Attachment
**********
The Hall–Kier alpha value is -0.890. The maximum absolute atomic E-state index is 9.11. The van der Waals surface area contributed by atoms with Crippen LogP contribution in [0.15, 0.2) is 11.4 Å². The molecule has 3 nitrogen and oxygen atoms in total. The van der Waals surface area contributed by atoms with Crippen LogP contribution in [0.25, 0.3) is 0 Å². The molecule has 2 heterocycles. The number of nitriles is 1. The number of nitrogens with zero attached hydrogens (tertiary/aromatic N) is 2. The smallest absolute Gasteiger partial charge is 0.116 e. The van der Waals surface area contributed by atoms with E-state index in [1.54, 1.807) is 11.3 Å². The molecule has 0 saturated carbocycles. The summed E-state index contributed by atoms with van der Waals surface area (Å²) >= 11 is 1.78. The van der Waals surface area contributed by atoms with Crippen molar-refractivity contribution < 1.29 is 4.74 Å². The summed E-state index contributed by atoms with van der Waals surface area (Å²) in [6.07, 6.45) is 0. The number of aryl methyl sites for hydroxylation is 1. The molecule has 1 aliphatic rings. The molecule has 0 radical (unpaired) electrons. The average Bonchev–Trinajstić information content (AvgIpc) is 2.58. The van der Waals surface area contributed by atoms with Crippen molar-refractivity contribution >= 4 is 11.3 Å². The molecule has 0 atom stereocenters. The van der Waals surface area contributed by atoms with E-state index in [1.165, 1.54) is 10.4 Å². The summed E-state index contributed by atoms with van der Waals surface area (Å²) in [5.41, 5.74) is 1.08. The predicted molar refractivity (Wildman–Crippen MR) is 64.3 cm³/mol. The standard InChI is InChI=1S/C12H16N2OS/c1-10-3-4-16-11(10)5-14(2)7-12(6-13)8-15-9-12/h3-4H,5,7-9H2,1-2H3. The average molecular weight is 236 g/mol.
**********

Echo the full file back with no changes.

The Hall–Kier alpha value is -0.890. The maximum absolute atomic E-state index is 9.11. The van der Waals surface area contributed by atoms with Crippen LogP contribution in [0.15, 0.2) is 11.4 Å². The molecule has 3 nitrogen and oxygen atoms in total. The van der Waals surface area contributed by atoms with Crippen LogP contribution in [0.25, 0.3) is 0 Å². The molecule has 2 heterocycles. The number of nitriles is 1. The number of nitrogens with zero attached hydrogens (tertiary/aromatic N) is 2. The smallest absolute Gasteiger partial charge is 0.116 e. The van der Waals surface area contributed by atoms with E-state index in [1.54, 1.807) is 11.3 Å². The molecule has 0 saturated carbocycles. The summed E-state index contributed by atoms with van der Waals surface area (Å²) >= 11 is 1.78. The van der Waals surface area contributed by atoms with Crippen molar-refractivity contribution < 1.29 is 4.74 Å². The summed E-state index contributed by atoms with van der Waals surface area (Å²) in [6.07, 6.45) is 0. The number of aryl methyl sites for hydroxylation is 1. The molecule has 1 aliphatic rings. The molecule has 0 radical (unpaired) electrons. The average Bonchev–Trinajstić information content (AvgIpc) is 2.58. The van der Waals surface area contributed by atoms with Crippen molar-refractivity contribution >= 4 is 11.3 Å². The molecule has 0 atom stereocenters. The van der Waals surface area contributed by atoms with E-state index in [1.165, 1.54) is 10.4 Å². The summed E-state index contributed by atoms with van der Waals surface area (Å²) in [5.41, 5.74) is 1.08. The predicted molar refractivity (Wildman–Crippen MR) is 64.3 cm³/mol. The standard InChI is InChI=1S/C12H16N2OS/c1-10-3-4-16-11(10)5-14(2)7-12(6-13)8-15-9-12/h3-4H,5,7-9H2,1-2H3. The average molecular weight is 236 g/mol.